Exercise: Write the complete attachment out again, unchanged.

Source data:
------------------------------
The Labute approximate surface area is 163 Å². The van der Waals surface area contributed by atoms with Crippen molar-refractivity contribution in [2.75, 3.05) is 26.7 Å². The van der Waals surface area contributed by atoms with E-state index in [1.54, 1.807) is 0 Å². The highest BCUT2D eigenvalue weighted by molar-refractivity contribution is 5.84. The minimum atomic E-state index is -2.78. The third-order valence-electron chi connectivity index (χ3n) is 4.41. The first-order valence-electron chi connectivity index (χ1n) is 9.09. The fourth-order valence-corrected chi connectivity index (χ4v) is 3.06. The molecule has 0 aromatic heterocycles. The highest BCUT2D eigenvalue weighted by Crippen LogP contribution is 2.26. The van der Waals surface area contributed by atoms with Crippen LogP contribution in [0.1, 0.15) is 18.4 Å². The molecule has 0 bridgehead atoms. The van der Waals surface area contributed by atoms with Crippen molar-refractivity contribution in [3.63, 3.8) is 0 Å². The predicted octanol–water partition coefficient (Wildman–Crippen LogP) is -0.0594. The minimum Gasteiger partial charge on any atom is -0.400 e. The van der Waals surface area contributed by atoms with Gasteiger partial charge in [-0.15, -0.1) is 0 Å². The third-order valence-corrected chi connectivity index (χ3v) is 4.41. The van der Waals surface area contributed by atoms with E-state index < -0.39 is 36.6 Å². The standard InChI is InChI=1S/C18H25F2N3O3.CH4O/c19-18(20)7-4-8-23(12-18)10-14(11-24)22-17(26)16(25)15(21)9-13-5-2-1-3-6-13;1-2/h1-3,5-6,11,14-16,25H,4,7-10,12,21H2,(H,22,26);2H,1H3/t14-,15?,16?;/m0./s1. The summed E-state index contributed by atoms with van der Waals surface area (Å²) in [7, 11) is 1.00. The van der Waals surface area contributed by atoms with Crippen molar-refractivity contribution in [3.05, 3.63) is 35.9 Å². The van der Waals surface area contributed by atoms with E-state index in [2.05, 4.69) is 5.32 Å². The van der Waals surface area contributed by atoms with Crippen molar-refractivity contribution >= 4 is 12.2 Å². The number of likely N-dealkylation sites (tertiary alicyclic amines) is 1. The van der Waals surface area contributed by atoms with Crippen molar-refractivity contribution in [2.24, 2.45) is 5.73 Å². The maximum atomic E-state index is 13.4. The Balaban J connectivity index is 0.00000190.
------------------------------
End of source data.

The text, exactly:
The Labute approximate surface area is 163 Å². The van der Waals surface area contributed by atoms with Crippen molar-refractivity contribution in [2.75, 3.05) is 26.7 Å². The van der Waals surface area contributed by atoms with E-state index in [1.54, 1.807) is 0 Å². The highest BCUT2D eigenvalue weighted by molar-refractivity contribution is 5.84. The minimum atomic E-state index is -2.78. The third-order valence-electron chi connectivity index (χ3n) is 4.41. The first-order valence-electron chi connectivity index (χ1n) is 9.09. The fourth-order valence-corrected chi connectivity index (χ4v) is 3.06. The molecule has 0 aromatic heterocycles. The highest BCUT2D eigenvalue weighted by Crippen LogP contribution is 2.26. The van der Waals surface area contributed by atoms with Crippen LogP contribution in [0.1, 0.15) is 18.4 Å². The molecule has 0 bridgehead atoms. The van der Waals surface area contributed by atoms with Crippen molar-refractivity contribution in [3.63, 3.8) is 0 Å². The predicted octanol–water partition coefficient (Wildman–Crippen LogP) is -0.0594. The minimum Gasteiger partial charge on any atom is -0.400 e. The van der Waals surface area contributed by atoms with Gasteiger partial charge in [-0.15, -0.1) is 0 Å². The third-order valence-corrected chi connectivity index (χ3v) is 4.41. The van der Waals surface area contributed by atoms with E-state index < -0.39 is 36.6 Å². The standard InChI is InChI=1S/C18H25F2N3O3.CH4O/c19-18(20)7-4-8-23(12-18)10-14(11-24)22-17(26)16(25)15(21)9-13-5-2-1-3-6-13;1-2/h1-3,5-6,11,14-16,25H,4,7-10,12,21H2,(H,22,26);2H,1H3/t14-,15?,16?;/m0./s1. The summed E-state index contributed by atoms with van der Waals surface area (Å²) in [7, 11) is 1.00. The van der Waals surface area contributed by atoms with Crippen molar-refractivity contribution in [3.05, 3.63) is 35.9 Å². The van der Waals surface area contributed by atoms with E-state index in [2.05, 4.69) is 5.32 Å². The van der Waals surface area contributed by atoms with Crippen molar-refractivity contribution >= 4 is 12.2 Å². The number of likely N-dealkylation sites (tertiary alicyclic amines) is 1. The van der Waals surface area contributed by atoms with Crippen molar-refractivity contribution in [2.24, 2.45) is 5.73 Å². The maximum atomic E-state index is 13.4. The Balaban J connectivity index is 0.00000190.